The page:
Jim crosses on a bridge over the main street, and uses an elevator to access it. I can't envision that as a good way to transport a patient in distress.

    I hope the nutritionist gives you great advice on Tuesday!

    Love & Light,



    Rose
    Mom to Jon, 49, (seizure disorder; Gtube; trache; colostomy; osteoporosis; hypothyroid; enlarged prostate; lymphedema, assorted mysteries) and Michael, 32, (intractable seizures; Gtube), who were born with an undiagnosed progressive neuromuscular disease and courageous spirits. Our Angel Michael received his wings in 2003. Our Angel Jon received his wings April 2019. Now, they watch over Jim and me.

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  7. #14
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    Rose, that is how the MS infusion center here is as far as having the trained nursing staff and Doctors are in the room next to them. There is not a hospital that close, but is one close by, probably 5 to 10 min.
    Virginia

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  9. #15
    Distinguished Community Member Cherie's Avatar
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    Infusion centers in MS Clinics also charge a facility fee. If a Dr's office has an infusion suite, they charge a facility fee.

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  11. #16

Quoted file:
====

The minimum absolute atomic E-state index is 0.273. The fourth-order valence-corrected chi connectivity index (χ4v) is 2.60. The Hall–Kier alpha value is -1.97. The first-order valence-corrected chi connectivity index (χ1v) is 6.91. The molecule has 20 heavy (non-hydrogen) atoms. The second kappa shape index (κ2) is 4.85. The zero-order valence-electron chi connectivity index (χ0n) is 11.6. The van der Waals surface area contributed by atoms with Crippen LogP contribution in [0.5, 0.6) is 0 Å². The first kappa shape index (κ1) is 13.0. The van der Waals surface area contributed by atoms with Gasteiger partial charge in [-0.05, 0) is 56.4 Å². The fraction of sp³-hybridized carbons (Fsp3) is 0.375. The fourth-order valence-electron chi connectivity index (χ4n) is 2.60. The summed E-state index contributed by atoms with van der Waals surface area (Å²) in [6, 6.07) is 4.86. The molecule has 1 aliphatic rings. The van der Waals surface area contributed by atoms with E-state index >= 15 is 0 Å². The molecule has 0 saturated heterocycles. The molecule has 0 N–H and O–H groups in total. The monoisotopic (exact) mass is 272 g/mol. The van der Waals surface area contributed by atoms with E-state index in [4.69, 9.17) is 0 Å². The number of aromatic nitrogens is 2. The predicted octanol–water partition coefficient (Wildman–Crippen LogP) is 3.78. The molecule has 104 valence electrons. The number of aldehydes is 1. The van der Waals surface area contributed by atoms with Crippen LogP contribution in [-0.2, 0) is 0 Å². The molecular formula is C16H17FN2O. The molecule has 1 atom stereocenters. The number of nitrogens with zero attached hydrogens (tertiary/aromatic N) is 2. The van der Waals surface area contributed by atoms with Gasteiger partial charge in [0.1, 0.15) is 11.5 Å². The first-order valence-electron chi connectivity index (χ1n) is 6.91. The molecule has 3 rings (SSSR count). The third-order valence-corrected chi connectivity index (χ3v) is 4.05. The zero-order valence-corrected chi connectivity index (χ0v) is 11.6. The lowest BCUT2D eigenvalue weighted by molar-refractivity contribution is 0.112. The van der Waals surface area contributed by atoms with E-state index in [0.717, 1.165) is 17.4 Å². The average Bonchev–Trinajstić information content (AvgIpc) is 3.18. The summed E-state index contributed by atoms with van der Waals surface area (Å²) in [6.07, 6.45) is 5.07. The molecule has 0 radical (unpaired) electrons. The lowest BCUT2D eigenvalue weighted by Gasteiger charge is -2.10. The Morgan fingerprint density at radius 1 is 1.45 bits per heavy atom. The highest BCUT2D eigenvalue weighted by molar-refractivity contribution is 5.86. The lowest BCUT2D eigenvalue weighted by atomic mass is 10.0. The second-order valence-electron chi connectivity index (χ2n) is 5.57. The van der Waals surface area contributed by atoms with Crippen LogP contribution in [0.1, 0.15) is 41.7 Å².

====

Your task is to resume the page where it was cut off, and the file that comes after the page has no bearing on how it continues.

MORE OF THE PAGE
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    Cherie, it is my understanding, that this group of Doctors are making a lot of money from the infusion center. I was told this by people who go there for their infusions.
    Virginia

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  13. #17
    Distinguished Community Member agate's Avatar
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    In the book where I read this, the author was making the point that often the "facility fees" are often quite inflated--thus driving up the total charge for whatever service is being provided.
    MS diagnosed 1980. Avonex 2002-2005. Copaxone 6/07 - 5/10.
    Member of this MS board since 2001.

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  15. #18
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    I read that book too last yearl. It doesn’t pertain to all centers, but this is a problem for sure.

    I do mine in a hospital infusion center. There are oncologists downstairs, and the hospital is next door. It staffed with about 7 RNs, very experienced, all kinds of meds etc. THere is a pharmacy in it as well where the meds are kept.

    In 2 years I have had 4 events where I would’ve been in the ER had I done the home based subcutaneous infusion rather than the IV infusion of immugobulin.

    Yesterday I had a mini episode. Despite all my meds plus extra Ativan to relax the muscles, I had a brief ankle spasm. Glad I was at the center and not at home for it. It resolved quickly and the RN was at my side in 5 seconds,